CHURCH HILL — Volunteer High School senior Jaden-Ann Fraser may already have the credentials to become a NCAA Division I competitive shooter, which his her ultimate goal, but on Saturday she added the crown jewel to a growing list of national titles.
More than 1,500 air rifle shooters from across the country competed in a “postal” event earlier this year to be among the 30 chosen to compete July 25-27 in the 29th annual American Legion Junior 3-Position Air Rifle National Championship.
The “postal” preliminaries involved shooters mailing in their results, with American Legion judges choosing the best of the best for this national invitational.
Two members of Volunteer's NJROTC rifle team scored well enough to make that cut — Fraser and freshman teammate Olivia Cattrell, who were among the 15 competitors in the Sporter division. Another 15 competed in the Precision category.
The national event was held at the USA Shooting Range at the Olympic Training Center in Colorado Springs, Colo.
Fraser and Cattrell were sponsored by the Kingsport American Legion Post 3 to cover their traveling expenses.
Just being at the Olympic Training Center was an experience in itself, which the girls talked about in a video that can be seen in the online version of this article at www.timesnews.net.
The three day event started with two days of preliminaries (Thursday and Friday) involving two 60-shot rounds each day.
Heading into Saturday's finals, the field in each category was whittled down to eight, with Fraser holding a four point lead and Cattrell in third.
Following the 10-shot finals, Fraser and Cattrell held on to their previous positions of first and third, respectively, with Fraser taking the national title by only three points.
“There was a lot riding on that two days of shooting and then the finals after,” Fraser told the Times News on Tuesday. “Every shot counts. Every single movement counts. You can't take any individual thing for granted or else you'll throw the match. We went in there knowing what we had to do. It's what we trained for all these months. I feel like I trained for this match since my freshman year, and we went and did what we know how to do.”
After the first day, Fraser held a comfortable 12 point lead over second place Kayla Kalenza from Volunteer's arch rival Fort Mill, S.C.
But that “pretty good cushion,’ as Fraser described it, didn't last as Kalenza cut the margin to four points heading into Saturday's finals. Fraser said she had a stressful Friday night.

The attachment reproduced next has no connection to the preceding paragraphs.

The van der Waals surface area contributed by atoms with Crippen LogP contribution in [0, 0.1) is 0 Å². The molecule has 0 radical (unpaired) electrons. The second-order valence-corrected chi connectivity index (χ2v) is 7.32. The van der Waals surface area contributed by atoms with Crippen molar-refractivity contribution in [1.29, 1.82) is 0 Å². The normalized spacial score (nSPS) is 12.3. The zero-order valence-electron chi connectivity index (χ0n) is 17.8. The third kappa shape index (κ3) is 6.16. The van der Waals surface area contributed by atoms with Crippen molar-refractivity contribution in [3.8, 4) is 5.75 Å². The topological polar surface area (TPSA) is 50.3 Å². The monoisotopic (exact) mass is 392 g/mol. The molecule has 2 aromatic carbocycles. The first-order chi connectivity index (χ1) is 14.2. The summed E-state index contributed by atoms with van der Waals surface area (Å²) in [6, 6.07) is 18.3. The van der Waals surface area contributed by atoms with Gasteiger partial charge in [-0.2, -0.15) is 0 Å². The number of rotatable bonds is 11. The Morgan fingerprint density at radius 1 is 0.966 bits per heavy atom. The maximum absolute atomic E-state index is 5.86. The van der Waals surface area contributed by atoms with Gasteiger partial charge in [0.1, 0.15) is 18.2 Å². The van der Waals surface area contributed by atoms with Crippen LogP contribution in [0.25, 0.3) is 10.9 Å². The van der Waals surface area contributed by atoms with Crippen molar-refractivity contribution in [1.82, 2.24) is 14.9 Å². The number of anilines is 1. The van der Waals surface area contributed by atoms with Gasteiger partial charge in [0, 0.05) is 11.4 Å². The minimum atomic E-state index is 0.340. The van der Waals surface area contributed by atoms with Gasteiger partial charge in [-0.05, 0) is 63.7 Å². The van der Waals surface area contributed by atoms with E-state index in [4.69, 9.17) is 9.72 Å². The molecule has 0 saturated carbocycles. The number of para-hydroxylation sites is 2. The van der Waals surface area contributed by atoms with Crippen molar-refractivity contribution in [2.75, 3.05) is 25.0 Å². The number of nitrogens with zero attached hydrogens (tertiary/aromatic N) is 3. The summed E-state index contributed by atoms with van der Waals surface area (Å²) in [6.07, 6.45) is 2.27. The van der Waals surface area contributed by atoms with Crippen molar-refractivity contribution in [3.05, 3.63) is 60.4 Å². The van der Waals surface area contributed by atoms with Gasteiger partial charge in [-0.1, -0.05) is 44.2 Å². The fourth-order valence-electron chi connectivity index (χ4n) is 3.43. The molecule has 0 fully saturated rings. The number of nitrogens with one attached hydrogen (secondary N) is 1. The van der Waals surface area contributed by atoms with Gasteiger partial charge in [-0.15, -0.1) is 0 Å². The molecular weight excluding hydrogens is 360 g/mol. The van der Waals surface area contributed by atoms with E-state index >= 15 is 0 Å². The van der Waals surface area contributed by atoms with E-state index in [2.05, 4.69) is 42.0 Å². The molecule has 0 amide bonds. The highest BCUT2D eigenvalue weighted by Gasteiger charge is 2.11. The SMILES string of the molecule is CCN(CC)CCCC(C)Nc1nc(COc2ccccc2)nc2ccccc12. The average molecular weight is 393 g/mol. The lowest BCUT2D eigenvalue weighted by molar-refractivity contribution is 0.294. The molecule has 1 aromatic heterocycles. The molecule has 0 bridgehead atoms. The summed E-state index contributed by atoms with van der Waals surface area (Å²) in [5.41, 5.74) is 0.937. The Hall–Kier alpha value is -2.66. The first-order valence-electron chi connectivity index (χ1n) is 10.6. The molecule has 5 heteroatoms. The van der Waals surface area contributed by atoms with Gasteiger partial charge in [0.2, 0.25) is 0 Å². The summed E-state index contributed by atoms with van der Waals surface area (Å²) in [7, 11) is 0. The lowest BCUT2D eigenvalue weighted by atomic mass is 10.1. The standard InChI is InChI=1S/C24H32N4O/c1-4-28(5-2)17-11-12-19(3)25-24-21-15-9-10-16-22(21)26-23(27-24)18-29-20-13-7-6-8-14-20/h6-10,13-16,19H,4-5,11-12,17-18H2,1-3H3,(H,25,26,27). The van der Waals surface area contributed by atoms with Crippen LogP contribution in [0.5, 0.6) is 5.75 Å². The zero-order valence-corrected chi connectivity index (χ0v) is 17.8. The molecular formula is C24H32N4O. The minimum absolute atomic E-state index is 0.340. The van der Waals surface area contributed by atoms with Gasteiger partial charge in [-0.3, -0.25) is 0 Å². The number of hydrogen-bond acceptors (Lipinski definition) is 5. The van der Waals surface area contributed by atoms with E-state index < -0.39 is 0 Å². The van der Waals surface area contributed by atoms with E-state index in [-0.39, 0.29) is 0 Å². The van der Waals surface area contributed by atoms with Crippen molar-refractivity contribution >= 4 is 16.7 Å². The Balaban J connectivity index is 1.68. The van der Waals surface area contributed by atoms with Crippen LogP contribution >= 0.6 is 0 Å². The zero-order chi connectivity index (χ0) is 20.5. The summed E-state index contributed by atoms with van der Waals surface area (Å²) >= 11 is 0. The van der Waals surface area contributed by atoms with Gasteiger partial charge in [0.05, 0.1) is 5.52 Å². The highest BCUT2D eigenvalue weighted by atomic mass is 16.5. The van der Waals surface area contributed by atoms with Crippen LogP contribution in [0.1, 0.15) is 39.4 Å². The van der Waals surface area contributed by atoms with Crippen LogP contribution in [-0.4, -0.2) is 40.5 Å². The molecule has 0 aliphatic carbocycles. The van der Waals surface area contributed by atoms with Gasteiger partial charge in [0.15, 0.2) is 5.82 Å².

Kalenza is left handed, and Fraser is right handed. As luck would have it they stood facing each other during the finals.
“We were right in front of each other the entire time making eye contact,” Fraser said. “Their monitor is fully in sight because she's left handed and I'm right handed. I can look at hers and she can look at mine. I'd shoot, know what mine was, and just be like, ‘OK your turn. What are you going to do?’”
Cattrell was only three points behind second place after the first day, and she had hopes of moving into second place on day two. But like her teammate, Cattrell struggled on day two and lost touch with second, although she had a comfortable 13 point lead over fourth place heading into the finals.
“My goal going in was top five, so I'm very pleased,” said Cattrell, who completes a freshman season that included multiple top-five finishes in national events.
This was Cattrell's first year of shooting anything, period. She never even shot a BB gun before joining the Volunteer NJROTC rifle team a year ago.
She can't explain her immediate success.
“I'm still comprehending it myself,” Cattrell said. “I don't think it has really sunk in yet.”
Fraser already owns multiple national shooting titles, but none of them top this American Legion championship at the Olympic Training Center.
“This is by far the biggest match I've ever shot,” Fraser said. “It's just the caliber of this match. Where it was. What it took to get there. I've never shot anything this intense with this much on the line, and I personally don't think I've shot this well competitively.”
She added, “You have to realize going into this competition, these are the top 30 shooters in the country. You know you're good, but you also know they're good. I knew I had the capability of doing that, and Olivia knew she had the capability. It's just applying that and not getting in your own way and taking it one shot at a time.”
Fraser's goal for this year is to repeat her past championships, win the titles she hasn't yet won and earn a shooting scholarship to an NCAA Division I school, preferably a military academy.